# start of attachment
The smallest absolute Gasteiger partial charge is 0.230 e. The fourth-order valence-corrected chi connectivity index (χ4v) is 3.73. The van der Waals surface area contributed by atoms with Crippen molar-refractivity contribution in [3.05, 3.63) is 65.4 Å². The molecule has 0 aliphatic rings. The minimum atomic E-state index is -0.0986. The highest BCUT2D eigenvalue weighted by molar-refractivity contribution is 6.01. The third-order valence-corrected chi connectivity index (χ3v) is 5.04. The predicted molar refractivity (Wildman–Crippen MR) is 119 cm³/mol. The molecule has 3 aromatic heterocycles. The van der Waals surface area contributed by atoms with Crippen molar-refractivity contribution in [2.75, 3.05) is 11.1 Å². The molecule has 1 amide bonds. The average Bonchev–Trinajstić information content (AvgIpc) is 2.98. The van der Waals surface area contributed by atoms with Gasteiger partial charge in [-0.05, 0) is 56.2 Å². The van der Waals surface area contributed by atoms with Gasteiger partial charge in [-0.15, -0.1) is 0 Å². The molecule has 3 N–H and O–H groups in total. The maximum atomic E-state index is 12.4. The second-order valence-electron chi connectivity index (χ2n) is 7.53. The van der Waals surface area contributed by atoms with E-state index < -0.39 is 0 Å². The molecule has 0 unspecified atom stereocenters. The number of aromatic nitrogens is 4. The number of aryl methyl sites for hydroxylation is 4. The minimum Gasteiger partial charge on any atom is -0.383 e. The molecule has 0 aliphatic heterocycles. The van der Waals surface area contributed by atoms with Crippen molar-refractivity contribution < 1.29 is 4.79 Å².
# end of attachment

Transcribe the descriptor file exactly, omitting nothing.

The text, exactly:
The smallest absolute Gasteiger partial charge is 0.230 e. The fourth-order valence-corrected chi connectivity index (χ4v) is 3.73. The van der Waals surface area contributed by atoms with Crippen molar-refractivity contribution in [3.05, 3.63) is 65.4 Å². The molecule has 0 aliphatic rings. The minimum atomic E-state index is -0.0986. The highest BCUT2D eigenvalue weighted by molar-refractivity contribution is 6.01. The third-order valence-corrected chi connectivity index (χ3v) is 5.04. The predicted molar refractivity (Wildman–Crippen MR) is 119 cm³/mol. The molecule has 3 aromatic heterocycles. The van der Waals surface area contributed by atoms with Crippen molar-refractivity contribution in [2.75, 3.05) is 11.1 Å². The molecule has 1 amide bonds. The average Bonchev–Trinajstić information content (AvgIpc) is 2.98. The van der Waals surface area contributed by atoms with Gasteiger partial charge in [-0.05, 0) is 56.2 Å². The van der Waals surface area contributed by atoms with Gasteiger partial charge in [-0.15, -0.1) is 0 Å². The molecule has 3 N–H and O–H groups in total. The maximum atomic E-state index is 12.4. The second-order valence-electron chi connectivity index (χ2n) is 7.53. The van der Waals surface area contributed by atoms with E-state index < -0.39 is 0 Å². The molecule has 0 unspecified atom stereocenters. The number of aromatic nitrogens is 4. The number of aryl methyl sites for hydroxylation is 4. The minimum Gasteiger partial charge on any atom is -0.383 e. The molecule has 0 aliphatic heterocycles. The van der Waals surface area contributed by atoms with Crippen molar-refractivity contribution < 1.29 is 4.79 Å².